I Finally Stopped Buying Fake Plants and Got Real Ones — Here’s What I Learned

published Mar 13, 2022
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Assortment of fake plants, styled on a table

The first time I bought a real plant was on a whim from the grocery store. All my favorite designers and home bloggers kept saying plants were a necessity if you wanted to add life and beauty to a space, and even though I had no clue what I was doing, I went home happy and excited. My plant died in a matter of weeks, and the shriveled up leaves turned my hopeful enthusiasm into guilt and disappointment. I vowed to never get another real plant from that point on, and convinced myself I just couldn’t keep plants alive. 

Luckily, I have some plant pros in my life who talked me off the ledge of never becoming a plant parent again. With a little bit of assistance and encouragement, I’m happy to say that my brown thumb has turned green. I’m the owner of seven houseplants that have been alive for three years now, and I’m still not a plant aficionado! Because the good news is, you don’t have to be. Here are some plant newbie tips I’ve learned along the way for anyone who’s ready to make the leap from faux plants to real ones.

It’s OK to ask for help.

The reason my grocery store plant died was because I didn’t know what kind of plant it was, or what it needed to thrive. If there’s anything I’ve learned since, it’s that plant people are the friendliest and want to help you! Asking simple questions like, “How much sun does this plant need?” or “How much and how often should I water it?” are key to keeping your plants happy and healthy. Plant subscriptions like Horti are also made for beginners who want to learn, and specialize in educating new plant owners.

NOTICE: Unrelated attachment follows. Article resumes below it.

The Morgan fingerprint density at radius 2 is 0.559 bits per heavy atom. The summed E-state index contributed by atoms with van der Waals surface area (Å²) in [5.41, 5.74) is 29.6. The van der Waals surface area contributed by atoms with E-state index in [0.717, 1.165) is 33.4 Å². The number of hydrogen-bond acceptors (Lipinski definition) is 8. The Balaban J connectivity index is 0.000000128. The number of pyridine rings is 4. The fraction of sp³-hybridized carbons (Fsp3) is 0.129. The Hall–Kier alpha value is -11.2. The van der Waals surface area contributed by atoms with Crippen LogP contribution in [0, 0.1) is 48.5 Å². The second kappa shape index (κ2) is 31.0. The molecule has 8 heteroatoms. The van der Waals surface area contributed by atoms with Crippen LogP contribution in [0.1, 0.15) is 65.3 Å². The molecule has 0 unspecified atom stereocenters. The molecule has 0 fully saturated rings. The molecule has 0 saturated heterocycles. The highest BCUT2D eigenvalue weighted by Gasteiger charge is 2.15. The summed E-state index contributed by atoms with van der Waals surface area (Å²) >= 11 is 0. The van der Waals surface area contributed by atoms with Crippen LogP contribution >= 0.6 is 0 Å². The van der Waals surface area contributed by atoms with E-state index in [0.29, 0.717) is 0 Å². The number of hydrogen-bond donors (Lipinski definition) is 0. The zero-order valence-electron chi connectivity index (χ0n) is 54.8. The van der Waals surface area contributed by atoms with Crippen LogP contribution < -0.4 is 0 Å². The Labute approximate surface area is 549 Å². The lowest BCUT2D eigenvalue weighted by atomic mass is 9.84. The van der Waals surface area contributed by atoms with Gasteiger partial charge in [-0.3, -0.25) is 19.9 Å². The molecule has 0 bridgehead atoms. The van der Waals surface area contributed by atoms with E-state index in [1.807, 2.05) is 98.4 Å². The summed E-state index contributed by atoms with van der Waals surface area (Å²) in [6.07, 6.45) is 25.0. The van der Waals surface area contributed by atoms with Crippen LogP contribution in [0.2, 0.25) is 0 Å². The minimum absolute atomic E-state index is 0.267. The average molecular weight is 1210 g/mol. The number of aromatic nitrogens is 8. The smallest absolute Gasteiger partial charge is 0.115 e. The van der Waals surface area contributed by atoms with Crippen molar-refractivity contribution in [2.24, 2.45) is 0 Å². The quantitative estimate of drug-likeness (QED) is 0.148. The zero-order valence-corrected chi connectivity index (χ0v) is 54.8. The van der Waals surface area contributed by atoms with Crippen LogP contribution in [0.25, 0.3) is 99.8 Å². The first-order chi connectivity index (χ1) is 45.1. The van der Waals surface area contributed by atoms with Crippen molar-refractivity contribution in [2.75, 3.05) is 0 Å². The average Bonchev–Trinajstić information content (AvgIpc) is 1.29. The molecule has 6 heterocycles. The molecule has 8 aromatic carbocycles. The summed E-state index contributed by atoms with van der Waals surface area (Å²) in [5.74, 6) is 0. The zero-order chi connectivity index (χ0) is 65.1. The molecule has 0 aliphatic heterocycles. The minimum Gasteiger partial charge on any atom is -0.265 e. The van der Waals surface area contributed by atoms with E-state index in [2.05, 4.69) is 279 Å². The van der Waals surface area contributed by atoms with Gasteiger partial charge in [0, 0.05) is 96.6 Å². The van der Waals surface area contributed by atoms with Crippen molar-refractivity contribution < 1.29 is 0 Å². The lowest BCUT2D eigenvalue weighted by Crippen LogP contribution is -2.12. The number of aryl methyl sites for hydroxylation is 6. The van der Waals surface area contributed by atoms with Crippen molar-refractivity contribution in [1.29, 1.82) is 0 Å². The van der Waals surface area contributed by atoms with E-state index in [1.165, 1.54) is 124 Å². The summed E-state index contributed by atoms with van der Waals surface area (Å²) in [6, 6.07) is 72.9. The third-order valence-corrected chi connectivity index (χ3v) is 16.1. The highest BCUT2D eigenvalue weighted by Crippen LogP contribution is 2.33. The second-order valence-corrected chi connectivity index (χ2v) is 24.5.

Credit: Sarah Crowley

Know where you get the most sun in your home.

The two most basic things a plant needs are sun and water. It’s important to know where the sunny spots are in your home because more often than not, that’s where you’ll want your plants to live. If your plant likes lots of light, in front of a sunny window is a great spot, or if your plant prefers indirect light, putting it on top of a coffee table in a bright room should suffice. And don’t worry if you don’t have a lot of natural light in your home. Snake plants are hardy, do well with low light, and only need watering every two weeks or so.

Caring for plants is simple, once you have a routine and know what they need.

All plants are different, but once you’ve found the perfect spot and know how much and how often to water them, you’re golden! Pick a watering day and create a little ritual around taking care of your plants. I water mine first thing in the morning on Sundays and it’s something I look forward to that takes no more than five or 10 minutes.

Not all plants are beginner-friendly (and that’s OK!)

Once I learned that shopping for plants is about much more than just aesthetics, I was a little less hard on myself for my self-imposed brown thumb. Certain plants require more care than others, while other plants like ZZ plants, snake plants, philodendron, and succulents are great for beginners because they are low maintenance, robust, and resilient. Filling your home with beginner-friendly plants is a great way to add greenery to your space, without a lot of work.